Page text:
No-one seems quite sure just yet whether or not PlayStation VR has been a success. Headsets are still hard to come by, and if scarcity equals popularity then that suggests maybe this won’t be joining the EyeToy on Sony’s pile of forgotten hardware shame, but just as hard to come by is any meaningful first party support. One thing is for certain, though – it could really do with another big name game.
- Publisher: Sony Interactive Entertainment
- Developer: Impulse Gear
- Platform: Reviewed on PSVR
- Availability: Out on May 17th on PSVR
Farpoint is the most high profile release on PlayStation VR since January’s Resident Evil 7, and it couldn’t have come any sooner. Against a tide of interesting curios and throwaway delights, it promises something of substance, and Sony is giving it a sizeable push, bundling it together with the Aim controller peripheral (itself a resurrection of sorts for the PlayStation Move Sharp Shooter from a few years ago).
CGI trailers suggest that Farpoint is a sprawling adventure set on an alien world, the kind of expansive game that PSVR could really benefit from right now. Unfortunately, the reality is anything but.
Farpoint is a limited VR game from Impulse Gear, a fledgling San Francisco developer still finding its feet. It’s a game that’s aimed at players finding their feet in VR, too, given the emphasis it puts on training newcomers. Everything about its design is based around easing gamers into its virtual world. In fact, it begins with such trepidation that its blatant desire to cater to newcomers seems almost desperate.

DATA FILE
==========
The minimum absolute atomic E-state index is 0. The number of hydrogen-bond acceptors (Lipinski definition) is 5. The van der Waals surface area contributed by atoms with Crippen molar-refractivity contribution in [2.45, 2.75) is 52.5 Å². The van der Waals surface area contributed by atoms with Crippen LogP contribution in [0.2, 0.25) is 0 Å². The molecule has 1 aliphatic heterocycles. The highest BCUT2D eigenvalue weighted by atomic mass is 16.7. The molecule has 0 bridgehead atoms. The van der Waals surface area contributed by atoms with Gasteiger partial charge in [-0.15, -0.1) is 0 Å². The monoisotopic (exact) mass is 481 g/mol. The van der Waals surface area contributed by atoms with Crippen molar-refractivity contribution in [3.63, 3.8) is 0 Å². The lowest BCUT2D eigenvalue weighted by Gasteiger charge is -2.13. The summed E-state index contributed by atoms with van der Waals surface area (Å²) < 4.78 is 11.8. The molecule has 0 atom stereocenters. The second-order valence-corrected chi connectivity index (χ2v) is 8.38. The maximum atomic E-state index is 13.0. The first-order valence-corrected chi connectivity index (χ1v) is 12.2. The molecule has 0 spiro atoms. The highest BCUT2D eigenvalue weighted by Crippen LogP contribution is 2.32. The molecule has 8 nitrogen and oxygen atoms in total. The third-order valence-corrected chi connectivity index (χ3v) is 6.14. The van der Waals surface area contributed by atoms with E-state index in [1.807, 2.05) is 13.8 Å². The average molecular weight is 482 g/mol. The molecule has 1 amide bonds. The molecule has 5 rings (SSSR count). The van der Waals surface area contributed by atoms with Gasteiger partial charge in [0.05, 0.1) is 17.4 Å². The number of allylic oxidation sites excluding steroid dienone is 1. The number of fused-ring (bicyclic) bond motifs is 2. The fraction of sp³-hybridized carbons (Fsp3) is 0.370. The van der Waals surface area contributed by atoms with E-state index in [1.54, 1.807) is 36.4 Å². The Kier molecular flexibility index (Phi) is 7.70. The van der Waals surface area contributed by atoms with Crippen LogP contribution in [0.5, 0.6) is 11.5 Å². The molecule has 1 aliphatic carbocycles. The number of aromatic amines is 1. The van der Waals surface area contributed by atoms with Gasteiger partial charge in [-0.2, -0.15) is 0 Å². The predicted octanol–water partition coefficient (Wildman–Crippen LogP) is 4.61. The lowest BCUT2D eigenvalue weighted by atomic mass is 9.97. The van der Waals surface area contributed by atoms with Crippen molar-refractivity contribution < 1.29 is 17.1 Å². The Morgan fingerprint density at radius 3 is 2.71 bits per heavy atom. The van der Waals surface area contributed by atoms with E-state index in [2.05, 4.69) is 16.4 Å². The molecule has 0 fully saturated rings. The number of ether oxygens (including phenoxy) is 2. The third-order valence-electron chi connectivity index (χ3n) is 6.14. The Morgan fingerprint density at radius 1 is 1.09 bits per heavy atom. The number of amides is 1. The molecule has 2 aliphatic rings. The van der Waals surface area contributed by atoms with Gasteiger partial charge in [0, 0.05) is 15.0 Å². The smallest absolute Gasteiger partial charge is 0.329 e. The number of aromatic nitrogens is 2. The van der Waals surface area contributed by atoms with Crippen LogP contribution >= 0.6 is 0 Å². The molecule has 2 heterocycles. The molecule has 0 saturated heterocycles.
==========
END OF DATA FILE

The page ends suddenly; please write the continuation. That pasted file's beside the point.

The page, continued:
Farpoint starts with a small 2D cutscene that slowly increases in size until it fills your vision, that then switches to 3D for a minute before it finally places you inside the VR cockpit of a transport shuttlecraft. Rooted to the spot, you’re left to marvel at the vastness of space as the story, told mainly through radio communications, unfolds around you. As a passive bystander you learn that you’re on your way to pick up a group of scientists who are studying a big, swirly space anomaly but, as tends to happen with big, swirly space anomalies, a disastrous event soon occurs. This one ends up with you and your fellow astronauts marooned and separated on a strange, alien world.
It’s not until you set foot on the surface of this planet that you’re finally given full control, although it’s a further 10 minutes until you’re finally weapons-free.
It is possible to play Farpoint with a controller. It works the same way as the Aim controller but it lacks the extra connection to the VR world that it provides.
By default the movement is set so you cannot turn your body. Instead you push ever forwards, sidestepping around rocks as you stumble through a dust storm, searching for other survivors. It’s a novel way to reduce the feeling of nausea for those unaccustomed to VR, but strangely the whole game is designed around this control choice. This means that the entire campaign essentially takes place in one long corridor. Sure, it’s a nicely decorated corridor with a few gentle bends along the way, maybe a ledge or two to walk across and some rocks and debris to navigate around and take cover behind, but it’s a corridor nonetheless.
Seasoned VR players can of course toggle turning ‘on’ and there’s a variety of comfort settings in the options ranging from blink turns to smooth turning. Being able to move freely improves the combat slightly but at the same time it helps reinforce just how limited the game’s level design actually is. The moment you take full control over your character and are able to fully explore the environment is the moment you realise that this is little more than an on-rails shooter with some really wide rails.